Using rural household data from the China Household Income Project (CHIP) 2002, this paper provides an analysis of different effects of household assets independent of family income on children’s school enrollment and parental aspirations for education, examining both outcomes by child’s gender. The study first compares the responsiveness of boys’ and girls’ enrollment to the improvement of household assets, measured as liquid assets and net worth, relative to family income. The multivariate regression analysis further detects the effects of household assets on both boys’ and girls’ school enrollment and parental aspirations for children’s future education by child’s gender. Statistical results show that, compared to family income, household assets matter more for girls’ schooling than for boys’. In addition, household net worth is significantly associated with parental aspirations for children’s education regardless of gender. This study, albeit exploratory, sheds light on child welfare and education policies in rural China.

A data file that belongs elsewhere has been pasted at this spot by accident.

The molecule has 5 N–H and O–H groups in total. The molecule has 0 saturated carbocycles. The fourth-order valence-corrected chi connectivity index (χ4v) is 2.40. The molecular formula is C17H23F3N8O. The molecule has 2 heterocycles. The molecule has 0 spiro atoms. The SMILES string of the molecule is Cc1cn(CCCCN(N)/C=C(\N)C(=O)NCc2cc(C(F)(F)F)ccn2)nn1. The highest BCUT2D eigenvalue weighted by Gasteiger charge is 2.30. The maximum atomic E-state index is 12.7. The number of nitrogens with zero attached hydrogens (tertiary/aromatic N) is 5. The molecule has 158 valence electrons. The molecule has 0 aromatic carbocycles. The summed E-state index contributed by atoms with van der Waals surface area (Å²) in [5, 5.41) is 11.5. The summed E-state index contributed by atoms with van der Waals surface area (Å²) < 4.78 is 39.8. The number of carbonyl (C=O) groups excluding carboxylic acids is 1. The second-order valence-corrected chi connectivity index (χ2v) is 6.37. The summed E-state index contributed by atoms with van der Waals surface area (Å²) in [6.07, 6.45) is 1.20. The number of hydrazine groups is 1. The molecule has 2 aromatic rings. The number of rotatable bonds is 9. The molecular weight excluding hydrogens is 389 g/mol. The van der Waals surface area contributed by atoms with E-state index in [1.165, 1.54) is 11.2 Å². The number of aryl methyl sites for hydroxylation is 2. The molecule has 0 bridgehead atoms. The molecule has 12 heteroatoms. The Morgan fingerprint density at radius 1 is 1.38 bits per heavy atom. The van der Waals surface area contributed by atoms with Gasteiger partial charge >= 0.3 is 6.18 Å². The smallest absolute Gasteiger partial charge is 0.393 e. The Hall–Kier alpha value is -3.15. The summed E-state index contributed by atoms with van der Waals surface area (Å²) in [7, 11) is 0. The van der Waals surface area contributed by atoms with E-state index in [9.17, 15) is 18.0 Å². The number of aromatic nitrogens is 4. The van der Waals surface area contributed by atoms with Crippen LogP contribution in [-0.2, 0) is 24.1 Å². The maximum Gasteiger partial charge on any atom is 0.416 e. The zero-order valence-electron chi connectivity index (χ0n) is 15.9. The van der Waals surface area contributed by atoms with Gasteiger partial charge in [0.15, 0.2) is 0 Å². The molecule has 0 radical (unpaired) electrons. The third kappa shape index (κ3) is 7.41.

Project: China: Inclusive Asset-Based Policy
Deng, S., Huang, J., Jin, M., & Sherraden, M. (2012). Household assets, school enrollment and parental aspirations for children’s education in rural China: Does gender matter? (CSD Working Paper No. 12-39). St. Louis, MO: Washington University, Center for Social Development.